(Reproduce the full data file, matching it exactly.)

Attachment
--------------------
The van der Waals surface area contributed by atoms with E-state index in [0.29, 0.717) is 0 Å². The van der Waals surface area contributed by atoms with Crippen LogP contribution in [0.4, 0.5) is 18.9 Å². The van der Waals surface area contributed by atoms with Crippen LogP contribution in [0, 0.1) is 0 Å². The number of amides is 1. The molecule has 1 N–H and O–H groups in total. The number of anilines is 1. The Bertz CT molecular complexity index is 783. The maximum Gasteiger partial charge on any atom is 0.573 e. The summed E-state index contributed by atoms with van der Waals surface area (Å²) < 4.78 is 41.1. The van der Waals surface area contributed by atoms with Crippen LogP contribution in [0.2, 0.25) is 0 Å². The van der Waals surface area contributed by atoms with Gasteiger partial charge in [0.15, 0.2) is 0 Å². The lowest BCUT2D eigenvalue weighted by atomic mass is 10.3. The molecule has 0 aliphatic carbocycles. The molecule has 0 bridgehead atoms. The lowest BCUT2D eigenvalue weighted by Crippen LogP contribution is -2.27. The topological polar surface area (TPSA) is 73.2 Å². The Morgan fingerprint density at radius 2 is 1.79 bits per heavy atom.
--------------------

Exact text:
The van der Waals surface area contributed by atoms with E-state index in [0.29, 0.717) is 0 Å². The van der Waals surface area contributed by atoms with Crippen LogP contribution in [0.4, 0.5) is 18.9 Å². The van der Waals surface area contributed by atoms with Crippen LogP contribution in [0, 0.1) is 0 Å². The number of amides is 1. The molecule has 1 N–H and O–H groups in total. The number of anilines is 1. The Bertz CT molecular complexity index is 783. The maximum Gasteiger partial charge on any atom is 0.573 e. The summed E-state index contributed by atoms with van der Waals surface area (Å²) < 4.78 is 41.1. The van der Waals surface area contributed by atoms with Crippen LogP contribution in [0.2, 0.25) is 0 Å². The van der Waals surface area contributed by atoms with Gasteiger partial charge in [0.15, 0.2) is 0 Å². The lowest BCUT2D eigenvalue weighted by atomic mass is 10.3. The molecule has 0 aliphatic carbocycles. The molecule has 0 bridgehead atoms. The lowest BCUT2D eigenvalue weighted by Crippen LogP contribution is -2.27. The topological polar surface area (TPSA) is 73.2 Å². The Morgan fingerprint density at radius 2 is 1.79 bits per heavy atom.